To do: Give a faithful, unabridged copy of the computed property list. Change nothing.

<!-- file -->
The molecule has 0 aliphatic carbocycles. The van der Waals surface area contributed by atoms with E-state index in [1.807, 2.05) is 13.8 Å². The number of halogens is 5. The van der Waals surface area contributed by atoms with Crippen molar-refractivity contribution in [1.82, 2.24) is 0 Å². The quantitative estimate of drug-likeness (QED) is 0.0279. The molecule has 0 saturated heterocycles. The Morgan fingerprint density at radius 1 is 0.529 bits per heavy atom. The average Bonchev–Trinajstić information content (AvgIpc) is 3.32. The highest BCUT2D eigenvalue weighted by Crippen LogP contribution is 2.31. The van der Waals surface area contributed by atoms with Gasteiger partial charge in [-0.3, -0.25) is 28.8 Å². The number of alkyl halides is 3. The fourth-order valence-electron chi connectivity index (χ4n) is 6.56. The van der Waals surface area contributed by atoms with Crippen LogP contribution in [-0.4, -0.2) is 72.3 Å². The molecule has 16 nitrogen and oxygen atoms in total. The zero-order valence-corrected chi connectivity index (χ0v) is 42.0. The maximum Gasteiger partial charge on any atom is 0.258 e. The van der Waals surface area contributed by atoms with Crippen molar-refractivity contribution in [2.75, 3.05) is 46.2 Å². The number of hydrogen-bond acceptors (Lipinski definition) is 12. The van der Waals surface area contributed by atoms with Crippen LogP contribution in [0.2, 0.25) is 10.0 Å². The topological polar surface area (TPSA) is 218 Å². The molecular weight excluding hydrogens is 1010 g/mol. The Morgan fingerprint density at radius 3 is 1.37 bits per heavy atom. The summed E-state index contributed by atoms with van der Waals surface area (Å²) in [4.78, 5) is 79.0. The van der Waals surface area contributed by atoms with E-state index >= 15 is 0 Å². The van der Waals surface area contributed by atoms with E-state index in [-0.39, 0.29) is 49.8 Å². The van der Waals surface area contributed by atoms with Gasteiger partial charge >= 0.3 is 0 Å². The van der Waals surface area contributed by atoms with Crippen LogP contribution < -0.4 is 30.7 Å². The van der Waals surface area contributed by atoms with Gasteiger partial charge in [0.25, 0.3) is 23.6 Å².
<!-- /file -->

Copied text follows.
The molecule has 0 aliphatic carbocycles. The van der Waals surface area contributed by atoms with E-state index in [1.807, 2.05) is 13.8 Å². The number of halogens is 5. The van der Waals surface area contributed by atoms with Crippen molar-refractivity contribution in [1.82, 2.24) is 0 Å². The quantitative estimate of drug-likeness (QED) is 0.0279. The molecule has 0 saturated heterocycles. The Morgan fingerprint density at radius 1 is 0.529 bits per heavy atom. The average Bonchev–Trinajstić information content (AvgIpc) is 3.32. The highest BCUT2D eigenvalue weighted by Crippen LogP contribution is 2.31. The van der Waals surface area contributed by atoms with Gasteiger partial charge in [-0.3, -0.25) is 28.8 Å². The number of alkyl halides is 3. The fourth-order valence-electron chi connectivity index (χ4n) is 6.56. The van der Waals surface area contributed by atoms with Crippen LogP contribution in [-0.4, -0.2) is 72.3 Å². The molecule has 16 nitrogen and oxygen atoms in total. The zero-order valence-corrected chi connectivity index (χ0v) is 42.0. The maximum Gasteiger partial charge on any atom is 0.258 e. The van der Waals surface area contributed by atoms with Crippen molar-refractivity contribution in [2.75, 3.05) is 46.2 Å². The number of hydrogen-bond acceptors (Lipinski definition) is 12. The van der Waals surface area contributed by atoms with Crippen LogP contribution in [0.2, 0.25) is 10.0 Å². The topological polar surface area (TPSA) is 218 Å². The molecular weight excluding hydrogens is 1010 g/mol. The Morgan fingerprint density at radius 3 is 1.37 bits per heavy atom. The summed E-state index contributed by atoms with van der Waals surface area (Å²) in [4.78, 5) is 79.0. The van der Waals surface area contributed by atoms with E-state index >= 15 is 0 Å². The van der Waals surface area contributed by atoms with E-state index in [-0.39, 0.29) is 49.8 Å². The van der Waals surface area contributed by atoms with Gasteiger partial charge >= 0.3 is 0 Å². The van der Waals surface area contributed by atoms with Crippen LogP contribution < -0.4 is 30.7 Å². The van der Waals surface area contributed by atoms with Gasteiger partial charge in [0.25, 0.3) is 23.6 Å².